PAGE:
Coming in second in sales behind the Compact category are the Intermediate Passenger Cars, with a total of 232,580 units, or 26.9% of all car sales. Behind the Toyota Camry (28,039 units) and the Chevrolet Impala (21,486), both of which made the Top Ten overall list, the Top Five Intermediates also consist of the Honda Accord (20,165), the Pontiac G6 (18,559) and the Chevy Malibu (18,097).
The Camry is a much bigger winner than the numbers tend to indicate, since its 28,039 units sold in 2006 represent a staggering 48.7% increase over the 2005 sales. The fact that the new-generation, 2007 Camry was available early in 2006 surely has a lot to do with the Toyota’s success. The Accord, category leader the preceding four years running but based on a design introduced in 2003, obviously took a hit, yet under the circumstances; its 16.4% decrease in sales is far from catastrophic.
Well, maybe not all of us, and they may not all be yellow, but subcompact cars are definitely on the move in Canada. Third in sales with 102,657 units (11.9% of total), the Subcompact category enjoyed an impressive 19.8% increase in units sold (plus 17,000) in 2006. That is more than twice the growth of any other category, most of which remained relatively stable and all of which showed a less than 10% variation up or down.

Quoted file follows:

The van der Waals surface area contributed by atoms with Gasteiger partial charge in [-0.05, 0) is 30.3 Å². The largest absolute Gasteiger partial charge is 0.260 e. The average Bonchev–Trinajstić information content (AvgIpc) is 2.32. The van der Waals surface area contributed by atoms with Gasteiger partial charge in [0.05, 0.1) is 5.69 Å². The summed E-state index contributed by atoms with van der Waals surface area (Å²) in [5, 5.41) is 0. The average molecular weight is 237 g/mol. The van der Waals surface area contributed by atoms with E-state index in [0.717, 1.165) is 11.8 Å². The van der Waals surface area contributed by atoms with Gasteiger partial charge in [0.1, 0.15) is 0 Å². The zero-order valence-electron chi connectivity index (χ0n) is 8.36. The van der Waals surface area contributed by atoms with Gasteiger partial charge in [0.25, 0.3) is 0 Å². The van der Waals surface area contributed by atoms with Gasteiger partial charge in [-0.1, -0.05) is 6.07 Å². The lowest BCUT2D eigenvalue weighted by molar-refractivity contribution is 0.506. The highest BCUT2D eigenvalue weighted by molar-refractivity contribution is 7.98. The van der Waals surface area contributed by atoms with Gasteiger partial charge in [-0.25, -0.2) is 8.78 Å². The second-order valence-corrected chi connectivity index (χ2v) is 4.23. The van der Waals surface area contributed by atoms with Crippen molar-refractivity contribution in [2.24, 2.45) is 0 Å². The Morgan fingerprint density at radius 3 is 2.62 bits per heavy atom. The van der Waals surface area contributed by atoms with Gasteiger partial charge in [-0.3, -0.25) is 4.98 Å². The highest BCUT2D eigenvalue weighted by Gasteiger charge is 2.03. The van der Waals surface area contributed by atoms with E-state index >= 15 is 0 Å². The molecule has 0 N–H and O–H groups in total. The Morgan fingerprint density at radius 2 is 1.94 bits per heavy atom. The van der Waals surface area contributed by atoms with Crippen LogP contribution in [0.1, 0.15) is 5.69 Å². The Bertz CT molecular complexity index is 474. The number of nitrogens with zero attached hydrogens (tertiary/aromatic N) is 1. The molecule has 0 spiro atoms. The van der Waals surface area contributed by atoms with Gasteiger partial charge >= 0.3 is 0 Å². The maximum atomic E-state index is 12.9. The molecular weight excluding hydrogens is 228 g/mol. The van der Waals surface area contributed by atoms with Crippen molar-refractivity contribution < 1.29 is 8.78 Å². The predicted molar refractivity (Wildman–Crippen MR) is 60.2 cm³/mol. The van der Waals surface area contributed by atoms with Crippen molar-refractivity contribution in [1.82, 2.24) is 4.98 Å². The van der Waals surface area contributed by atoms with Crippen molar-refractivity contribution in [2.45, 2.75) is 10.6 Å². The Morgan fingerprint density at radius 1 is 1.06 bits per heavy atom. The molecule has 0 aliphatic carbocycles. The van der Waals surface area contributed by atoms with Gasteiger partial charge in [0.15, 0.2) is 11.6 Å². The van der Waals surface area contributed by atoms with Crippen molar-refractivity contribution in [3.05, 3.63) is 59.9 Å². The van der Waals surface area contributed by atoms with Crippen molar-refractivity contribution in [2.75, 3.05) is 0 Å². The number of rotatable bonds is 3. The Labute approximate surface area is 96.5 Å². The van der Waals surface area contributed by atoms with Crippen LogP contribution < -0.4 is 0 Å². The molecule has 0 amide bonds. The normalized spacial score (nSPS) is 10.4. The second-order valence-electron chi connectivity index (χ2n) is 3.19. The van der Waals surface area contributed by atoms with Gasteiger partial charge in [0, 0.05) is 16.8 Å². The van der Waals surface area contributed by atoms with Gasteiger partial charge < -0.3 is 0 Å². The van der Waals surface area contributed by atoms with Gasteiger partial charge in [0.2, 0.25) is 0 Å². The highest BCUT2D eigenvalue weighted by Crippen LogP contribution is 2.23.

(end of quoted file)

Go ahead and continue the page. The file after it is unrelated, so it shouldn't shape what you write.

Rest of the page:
The Top Five achievers in the Subcompact category are the Toyota Yaris (34,202 units), the Hyundai Accent (17,784), the Honda Fit (10,634), the Chevrolet Aveo (10,315) and the Pontiac Wave (8,019).
In the lap of luxury
The Luxury Car category ranked fourth in 2006, with 63,238 units sold or 7.3% of the passenger car market. The DesRosiers compilation lists the BMW 3-Series as the top Luxury Car seller, in front of the Chrysler 300. But for some reason, DesRosiers then lists the 300C trim separately, ranking it 8th on the Luxury Car scale. Since the BMW number includes all trims, we feel the Chrysler 300 and 300C sales should also be combined in order to promote accuracy.
So according to our calculations based on the DesRosiers numbers, the Top Five of the Luxury Car category should consist of the Chrysler 300/300C (13,316 units), the BMW 3-Series (10,721), the Audi A4 (4,655), the Infiniti G20/G35 (3,992) and the Cadillac CTS (3,946). If you have been paying attention, you will have noticed that this is the first instance where an American car has emerged as the top seller of a category.